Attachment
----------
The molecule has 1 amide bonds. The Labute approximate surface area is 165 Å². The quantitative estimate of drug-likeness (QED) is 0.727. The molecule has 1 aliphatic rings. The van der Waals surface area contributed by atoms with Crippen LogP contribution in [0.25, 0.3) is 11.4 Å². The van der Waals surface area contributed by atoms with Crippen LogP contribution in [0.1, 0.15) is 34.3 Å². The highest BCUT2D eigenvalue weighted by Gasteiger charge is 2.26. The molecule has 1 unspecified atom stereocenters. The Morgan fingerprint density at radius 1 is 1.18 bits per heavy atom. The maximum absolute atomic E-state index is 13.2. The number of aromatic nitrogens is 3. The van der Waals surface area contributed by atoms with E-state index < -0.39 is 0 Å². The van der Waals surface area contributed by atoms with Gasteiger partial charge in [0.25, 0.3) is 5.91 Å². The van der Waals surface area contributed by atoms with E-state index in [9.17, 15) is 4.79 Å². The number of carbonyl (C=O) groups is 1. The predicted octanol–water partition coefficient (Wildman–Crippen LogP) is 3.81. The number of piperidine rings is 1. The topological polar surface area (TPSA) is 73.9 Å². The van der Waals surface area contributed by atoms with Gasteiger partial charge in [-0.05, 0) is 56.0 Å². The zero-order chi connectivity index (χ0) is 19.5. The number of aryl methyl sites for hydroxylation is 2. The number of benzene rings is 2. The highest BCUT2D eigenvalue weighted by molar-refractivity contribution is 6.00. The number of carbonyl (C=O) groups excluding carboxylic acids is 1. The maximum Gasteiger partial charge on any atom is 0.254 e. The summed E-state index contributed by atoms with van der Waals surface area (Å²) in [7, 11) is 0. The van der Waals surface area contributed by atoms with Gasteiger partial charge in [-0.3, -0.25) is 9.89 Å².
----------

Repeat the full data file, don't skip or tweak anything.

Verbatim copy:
The molecule has 1 amide bonds. The Labute approximate surface area is 165 Å². The quantitative estimate of drug-likeness (QED) is 0.727. The molecule has 1 aliphatic rings. The van der Waals surface area contributed by atoms with Crippen LogP contribution in [0.25, 0.3) is 11.4 Å². The van der Waals surface area contributed by atoms with Crippen LogP contribution in [0.1, 0.15) is 34.3 Å². The highest BCUT2D eigenvalue weighted by Gasteiger charge is 2.26. The molecule has 1 unspecified atom stereocenters. The Morgan fingerprint density at radius 1 is 1.18 bits per heavy atom. The maximum absolute atomic E-state index is 13.2. The number of aromatic nitrogens is 3. The van der Waals surface area contributed by atoms with E-state index < -0.39 is 0 Å². The van der Waals surface area contributed by atoms with Gasteiger partial charge in [0.25, 0.3) is 5.91 Å². The van der Waals surface area contributed by atoms with E-state index in [9.17, 15) is 4.79 Å². The number of carbonyl (C=O) groups is 1. The predicted octanol–water partition coefficient (Wildman–Crippen LogP) is 3.81. The number of piperidine rings is 1. The topological polar surface area (TPSA) is 73.9 Å². The van der Waals surface area contributed by atoms with Gasteiger partial charge in [-0.05, 0) is 56.0 Å². The zero-order chi connectivity index (χ0) is 19.5. The number of aryl methyl sites for hydroxylation is 2. The number of benzene rings is 2. The highest BCUT2D eigenvalue weighted by molar-refractivity contribution is 6.00. The number of carbonyl (C=O) groups excluding carboxylic acids is 1. The maximum Gasteiger partial charge on any atom is 0.254 e. The summed E-state index contributed by atoms with van der Waals surface area (Å²) in [7, 11) is 0. The van der Waals surface area contributed by atoms with Gasteiger partial charge in [-0.3, -0.25) is 9.89 Å².